• Insomnia is a sleep disorder that prevents someone from getting enough sleep to feel fully replenished the next day.
  • Insomnia arises from a variety of issues and is often reinforced behaviorally—someone who can’t sleep because of stress may start to become accustomed to sleep deprivation, doom-scrolling or binge watching to kill time.
  • Warning signs that insomnia might be developing includes a bedtime that is becoming gradually later and later, increased caffeine consumption, bedtime anxiety, and more.
  • Insomnia comes in a handful of presentations: Onset insomnia, middle insomnia, and early morning awakening insomnia.
  • Working with a therapist and/or psychiatric provider to find solutions such as cognitive behavioral therapy or a sleep medication is often vital to recovering from insomnia symptoms.

Imagine a night spent tossing and turning under the covers. You check the time on your phone and squeeze your eyes shut after turning off the screen—only to have its outline still flashing behind your eyelids as you try to adjust to total darkness once again.

Slowly, the hours tick by… until your alarm goes off and it’s time to get ready for a long day, even though you’re running on empty. Every once and awhile, this is normal. But when insomnia becomes a repeat occurrence, this can cause major issues in someone’s ability to function on a daily basis.

So how does insomnia develop? And how can mental health professionals help people get the rest they need? 

What Is the Main Cause of Insomnia?

Typically, there is a root cause of insomnia and other behavioral or life circumstances that make sleeping (and staying asleep) more difficult—smaller, reinforcing behaviors that make insomnia develop. For example, the root cause of insomnia could be: 

  • Financial stress
  • The end of a relationship
  • Substance use
  • Caffeine consumption—which may have benefits, but these aren’t sleep-related
  • Mental health-related, such as depression or anxiety 

And while these more major issues might be the root cause of someone’s insomnia symptoms, the condition fully develops due to smaller habits or behaviors that make the situation worse, including:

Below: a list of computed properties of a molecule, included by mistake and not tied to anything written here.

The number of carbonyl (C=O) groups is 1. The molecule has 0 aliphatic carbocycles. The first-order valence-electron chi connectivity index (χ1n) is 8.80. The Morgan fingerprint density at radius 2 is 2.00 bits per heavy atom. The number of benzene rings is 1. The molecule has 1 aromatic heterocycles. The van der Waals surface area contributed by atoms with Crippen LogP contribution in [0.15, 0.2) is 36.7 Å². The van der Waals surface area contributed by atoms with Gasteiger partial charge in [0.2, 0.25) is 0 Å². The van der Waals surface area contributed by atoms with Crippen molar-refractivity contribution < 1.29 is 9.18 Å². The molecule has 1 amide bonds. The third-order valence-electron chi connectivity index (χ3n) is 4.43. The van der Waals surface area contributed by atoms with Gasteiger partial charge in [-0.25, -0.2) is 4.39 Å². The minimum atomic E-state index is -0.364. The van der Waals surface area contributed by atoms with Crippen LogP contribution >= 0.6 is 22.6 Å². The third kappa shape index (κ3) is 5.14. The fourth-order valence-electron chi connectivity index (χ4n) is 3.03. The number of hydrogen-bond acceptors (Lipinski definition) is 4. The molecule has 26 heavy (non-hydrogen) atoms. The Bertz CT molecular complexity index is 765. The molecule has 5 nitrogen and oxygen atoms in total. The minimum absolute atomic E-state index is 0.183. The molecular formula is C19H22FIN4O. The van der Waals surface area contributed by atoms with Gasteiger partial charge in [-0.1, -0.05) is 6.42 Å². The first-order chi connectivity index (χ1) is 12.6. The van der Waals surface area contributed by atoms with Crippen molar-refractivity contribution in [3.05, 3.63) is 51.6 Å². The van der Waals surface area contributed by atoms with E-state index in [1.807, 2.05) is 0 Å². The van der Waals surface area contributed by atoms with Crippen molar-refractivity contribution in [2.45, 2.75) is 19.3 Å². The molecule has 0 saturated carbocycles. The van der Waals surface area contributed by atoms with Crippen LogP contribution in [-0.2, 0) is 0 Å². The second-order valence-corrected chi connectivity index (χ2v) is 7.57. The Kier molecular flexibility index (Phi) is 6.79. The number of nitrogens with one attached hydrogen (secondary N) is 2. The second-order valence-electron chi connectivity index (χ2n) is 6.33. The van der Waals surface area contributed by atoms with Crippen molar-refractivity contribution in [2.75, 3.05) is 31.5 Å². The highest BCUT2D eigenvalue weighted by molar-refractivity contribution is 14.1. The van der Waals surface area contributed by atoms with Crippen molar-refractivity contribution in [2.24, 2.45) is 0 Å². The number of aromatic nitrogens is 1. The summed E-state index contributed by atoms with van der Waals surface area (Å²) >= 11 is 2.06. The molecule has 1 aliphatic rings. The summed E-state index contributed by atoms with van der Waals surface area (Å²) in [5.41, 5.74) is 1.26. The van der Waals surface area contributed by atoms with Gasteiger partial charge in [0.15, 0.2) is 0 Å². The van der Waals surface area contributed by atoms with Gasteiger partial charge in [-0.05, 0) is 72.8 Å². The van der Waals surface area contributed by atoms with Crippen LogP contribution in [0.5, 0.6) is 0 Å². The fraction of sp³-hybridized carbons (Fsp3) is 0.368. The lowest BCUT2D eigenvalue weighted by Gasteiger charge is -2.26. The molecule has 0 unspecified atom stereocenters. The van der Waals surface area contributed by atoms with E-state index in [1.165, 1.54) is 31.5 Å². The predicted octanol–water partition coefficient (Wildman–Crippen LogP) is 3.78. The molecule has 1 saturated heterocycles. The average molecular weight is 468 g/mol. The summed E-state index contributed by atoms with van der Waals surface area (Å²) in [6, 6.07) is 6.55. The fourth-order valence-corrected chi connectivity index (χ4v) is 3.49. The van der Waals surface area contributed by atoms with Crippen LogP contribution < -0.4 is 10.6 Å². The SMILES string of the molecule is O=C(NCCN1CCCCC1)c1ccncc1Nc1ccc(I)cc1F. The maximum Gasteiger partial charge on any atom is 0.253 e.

• Late night electronics usage, due to boredom and an inability to sleep
  • Stress or anxiety related to one’s frustration with being unable to sleep
  • Staying up late performing routine tasks and activities
  • Working nights or evenings

While the circumstances may vary wildly, the main takeaway is that a multitude of issues are usually part of the problem. Because these causes are so varied, it really requires finding the root cause first, in order to successfully treat insomnia symptoms.

What Are 5 Major Insomnia Symptoms?

The 5 major insomnia symptoms are: 

  • Having a hard time falling asleep
  • Waking up in the middle in the night
  • Waking up earlier than desired
  • Bedtime anxiety, because you predict you’ll not be able to sleep
  • Can lead to grogginess during the day, which is dangerous for complicated tasks like driving

Sleep challenges arise from all different circumstances, but before insomnia fully develops, there are warning signs (red flags) that one might observe. 

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What Are Red Flags for Insomnia?

Red flags for insomnia include:

  • Bedtime starts to become later
  • Bedtime starts to become anxiety-inducing
  • Energy levels decline during the day but peak at night
  • Caffeine consumption dramatically increases in order to stay awake
  • Using alcohol to try to stay asleep—which actually can lead to insomnia symptoms